Mojo Vision Demos Augmented Reality Contact Lens Design, Aims for Launch Within Three Years

Company's design includes a 14,000-pixel per inch microdisplay and numerous sensors, and will initial target vision enhancement tasks.

The Mojo Lens includes a 14k-pixel per inch microdisplay. (📷: Mojo Vision)

Half-decade-old startup Mojo Vision has announced what could be the first functional augmented reality contact lens to reach the market, offering an integrated microdisplay with a 14,000-pixels-per-inch density alongside image sensors, motion sensors, and radio hardware into possibly the smallest functional form factor.

Showcased at CES earlier this month, the prototype Mojo Lens was demonstrated running live edge detection — overlaying vivid borders around objects, augmenting the user's vision in a dimly-lit environment. "The effect was impressive and it was easy to see how useful this could be," writes Tekla S. Perry for IEEE Spectrum on the hardware. "Even people’s facial features were highlighted — not in extreme detail, but with enough resolution to distinguish a smile from a neutral expression. The company eventually plans to add the ability to zoom to its vision enhancement features, and announced a partnership with the Vista Center for the Blind and Visually Impaired to develop additional applications."

Simply boosting the wearer's vision is only step on of Mojo Vision's plan, however: The company is also looking to use the same technology, coupled with eye-tracking capabilities it has yet to implement, to instantiate what it calls invisible computing. "Invisible Computing is the power to shift our focus from technology back to the world around us. Invisible Computing can also be contextual, sensing what is around us by helping us respond dynamically and freely take information and insight with us wherever we go," the company explains of the concept. "We can stay connected with our world, surroundings, and communications, all without the distraction of a device.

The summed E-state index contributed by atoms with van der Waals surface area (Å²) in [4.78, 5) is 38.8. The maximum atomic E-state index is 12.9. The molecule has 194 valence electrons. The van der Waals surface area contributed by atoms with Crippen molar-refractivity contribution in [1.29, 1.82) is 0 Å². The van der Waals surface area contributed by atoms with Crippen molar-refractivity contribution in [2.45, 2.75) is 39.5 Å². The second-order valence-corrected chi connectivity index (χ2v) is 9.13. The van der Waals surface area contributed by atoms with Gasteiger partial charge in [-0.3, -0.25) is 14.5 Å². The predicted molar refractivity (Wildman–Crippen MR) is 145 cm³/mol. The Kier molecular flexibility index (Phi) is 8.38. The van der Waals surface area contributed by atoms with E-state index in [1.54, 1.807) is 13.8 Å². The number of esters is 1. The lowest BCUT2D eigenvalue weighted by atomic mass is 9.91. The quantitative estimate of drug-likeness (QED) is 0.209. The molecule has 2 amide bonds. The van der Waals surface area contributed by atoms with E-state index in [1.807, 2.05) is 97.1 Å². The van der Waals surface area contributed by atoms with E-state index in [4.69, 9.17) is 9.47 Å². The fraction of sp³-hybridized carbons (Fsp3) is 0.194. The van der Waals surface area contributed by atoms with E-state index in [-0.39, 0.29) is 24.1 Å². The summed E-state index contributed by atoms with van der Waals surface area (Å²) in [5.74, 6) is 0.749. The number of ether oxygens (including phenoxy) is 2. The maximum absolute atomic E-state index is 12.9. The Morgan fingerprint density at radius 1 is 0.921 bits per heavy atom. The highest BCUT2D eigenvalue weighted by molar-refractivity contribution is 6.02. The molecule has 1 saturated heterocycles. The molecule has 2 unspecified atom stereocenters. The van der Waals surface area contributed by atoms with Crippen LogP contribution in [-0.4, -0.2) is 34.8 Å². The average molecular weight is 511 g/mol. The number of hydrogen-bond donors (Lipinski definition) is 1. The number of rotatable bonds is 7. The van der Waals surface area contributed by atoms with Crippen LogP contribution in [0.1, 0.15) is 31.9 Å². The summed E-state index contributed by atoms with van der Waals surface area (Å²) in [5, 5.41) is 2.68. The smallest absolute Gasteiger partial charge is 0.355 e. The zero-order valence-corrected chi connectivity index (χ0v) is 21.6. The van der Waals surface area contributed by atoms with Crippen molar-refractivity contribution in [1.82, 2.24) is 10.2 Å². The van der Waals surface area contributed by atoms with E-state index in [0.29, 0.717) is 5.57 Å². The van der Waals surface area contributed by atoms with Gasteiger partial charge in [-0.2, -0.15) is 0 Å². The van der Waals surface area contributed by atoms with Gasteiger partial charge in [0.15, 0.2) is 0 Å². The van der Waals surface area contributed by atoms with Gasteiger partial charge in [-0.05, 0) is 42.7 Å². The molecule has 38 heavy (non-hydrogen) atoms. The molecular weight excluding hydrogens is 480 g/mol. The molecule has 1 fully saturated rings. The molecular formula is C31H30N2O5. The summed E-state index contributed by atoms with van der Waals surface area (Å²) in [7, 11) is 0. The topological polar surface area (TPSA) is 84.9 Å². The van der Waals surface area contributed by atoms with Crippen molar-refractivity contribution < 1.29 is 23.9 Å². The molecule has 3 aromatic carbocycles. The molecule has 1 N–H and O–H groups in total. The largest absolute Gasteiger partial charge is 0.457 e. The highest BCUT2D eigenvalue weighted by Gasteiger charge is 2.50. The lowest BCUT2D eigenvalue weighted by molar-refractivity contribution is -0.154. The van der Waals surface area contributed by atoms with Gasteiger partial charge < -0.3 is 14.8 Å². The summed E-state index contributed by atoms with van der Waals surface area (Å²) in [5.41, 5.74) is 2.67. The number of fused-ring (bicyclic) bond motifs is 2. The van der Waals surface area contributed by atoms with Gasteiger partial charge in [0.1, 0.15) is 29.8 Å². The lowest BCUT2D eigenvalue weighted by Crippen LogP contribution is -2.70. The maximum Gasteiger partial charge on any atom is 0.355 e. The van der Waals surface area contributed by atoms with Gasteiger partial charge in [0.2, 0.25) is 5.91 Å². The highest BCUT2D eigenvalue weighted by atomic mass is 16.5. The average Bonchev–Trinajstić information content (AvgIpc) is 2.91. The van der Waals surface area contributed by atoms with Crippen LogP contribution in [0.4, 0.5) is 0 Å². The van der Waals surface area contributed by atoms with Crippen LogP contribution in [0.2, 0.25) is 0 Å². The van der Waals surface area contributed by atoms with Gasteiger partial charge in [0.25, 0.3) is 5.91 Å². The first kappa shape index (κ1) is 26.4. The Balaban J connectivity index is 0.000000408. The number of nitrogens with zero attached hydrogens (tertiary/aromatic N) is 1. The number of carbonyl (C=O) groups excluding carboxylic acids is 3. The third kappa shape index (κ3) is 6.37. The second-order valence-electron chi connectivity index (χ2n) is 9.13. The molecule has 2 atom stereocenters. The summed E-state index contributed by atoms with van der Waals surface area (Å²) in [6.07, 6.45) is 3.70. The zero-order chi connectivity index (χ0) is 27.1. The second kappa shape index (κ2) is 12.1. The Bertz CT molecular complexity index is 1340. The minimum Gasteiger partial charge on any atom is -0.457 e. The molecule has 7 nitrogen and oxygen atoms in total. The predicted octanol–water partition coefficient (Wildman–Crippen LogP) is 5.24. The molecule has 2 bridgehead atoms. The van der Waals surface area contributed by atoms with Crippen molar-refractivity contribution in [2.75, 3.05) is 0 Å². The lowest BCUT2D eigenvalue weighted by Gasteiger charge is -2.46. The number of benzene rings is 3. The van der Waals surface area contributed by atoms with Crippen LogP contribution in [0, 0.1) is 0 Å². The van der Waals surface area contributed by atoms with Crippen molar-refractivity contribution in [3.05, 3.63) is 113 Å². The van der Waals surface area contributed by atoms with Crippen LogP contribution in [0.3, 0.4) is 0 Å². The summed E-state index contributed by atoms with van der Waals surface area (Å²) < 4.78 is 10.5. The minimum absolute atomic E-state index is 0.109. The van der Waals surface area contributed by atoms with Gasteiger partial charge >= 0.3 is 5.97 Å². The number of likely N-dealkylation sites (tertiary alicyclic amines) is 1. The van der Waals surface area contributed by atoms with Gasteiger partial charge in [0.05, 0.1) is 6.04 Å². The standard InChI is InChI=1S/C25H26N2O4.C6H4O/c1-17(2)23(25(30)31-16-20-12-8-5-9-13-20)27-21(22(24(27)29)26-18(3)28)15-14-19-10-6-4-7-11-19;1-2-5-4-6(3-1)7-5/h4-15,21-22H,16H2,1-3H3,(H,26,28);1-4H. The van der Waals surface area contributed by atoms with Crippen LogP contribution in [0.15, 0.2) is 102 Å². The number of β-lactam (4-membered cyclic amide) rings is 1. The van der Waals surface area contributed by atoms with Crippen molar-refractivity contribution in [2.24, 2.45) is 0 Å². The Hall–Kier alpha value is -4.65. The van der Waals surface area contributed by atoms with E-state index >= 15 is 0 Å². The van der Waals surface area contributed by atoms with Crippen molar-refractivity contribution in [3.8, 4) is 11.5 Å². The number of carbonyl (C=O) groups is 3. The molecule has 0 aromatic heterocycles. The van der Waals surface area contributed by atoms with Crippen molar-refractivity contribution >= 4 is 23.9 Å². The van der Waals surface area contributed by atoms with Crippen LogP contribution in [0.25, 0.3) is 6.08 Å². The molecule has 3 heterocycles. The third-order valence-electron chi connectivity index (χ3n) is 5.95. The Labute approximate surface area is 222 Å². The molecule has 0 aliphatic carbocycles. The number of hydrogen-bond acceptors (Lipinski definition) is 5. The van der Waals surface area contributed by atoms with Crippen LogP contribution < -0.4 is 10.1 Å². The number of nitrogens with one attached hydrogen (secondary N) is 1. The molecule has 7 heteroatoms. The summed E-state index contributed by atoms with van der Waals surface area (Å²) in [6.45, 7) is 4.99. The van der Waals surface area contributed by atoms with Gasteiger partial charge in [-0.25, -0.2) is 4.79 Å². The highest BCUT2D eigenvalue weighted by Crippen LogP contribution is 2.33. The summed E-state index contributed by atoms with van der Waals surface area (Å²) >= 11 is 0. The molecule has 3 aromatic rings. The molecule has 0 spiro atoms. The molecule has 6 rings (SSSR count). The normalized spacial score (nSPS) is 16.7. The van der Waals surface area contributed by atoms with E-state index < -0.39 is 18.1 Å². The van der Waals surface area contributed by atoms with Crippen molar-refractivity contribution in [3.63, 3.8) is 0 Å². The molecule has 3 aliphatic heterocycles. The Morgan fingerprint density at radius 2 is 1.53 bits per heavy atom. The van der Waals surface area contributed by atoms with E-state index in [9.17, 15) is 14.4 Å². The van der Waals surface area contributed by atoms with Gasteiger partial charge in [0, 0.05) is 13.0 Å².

"Invisible Computing has the power to make our interactions with people and places more intuitive and attuned by making technology fade away. Since Mojo Vision's founding in late 2015, our multi-disciplinary team of world-class scientists, engineers, designers, medical experts, and product managers has been pioneering new technologies to support the Invisible Computing platform. We're excited at the possibility of doing what no other product has done to date: turn our constant interactions with devices into deeper, better connections with each other."

While Mojo Vision claims that its technology is mature, it's still some way from market: Fast Company's Mark Sullivan, who was given a behind-the-scenes look at the company's work, says Mojo Vision is targeting a commercial launch within the next two to three years.

More information is available on the Mojo Vision website, via IEEE Spectrum, and in the Fast Company article.

Gareth Halfacree
Freelance journalist, technical author, hacker, tinkerer, erstwhile sysadmin. For hire:
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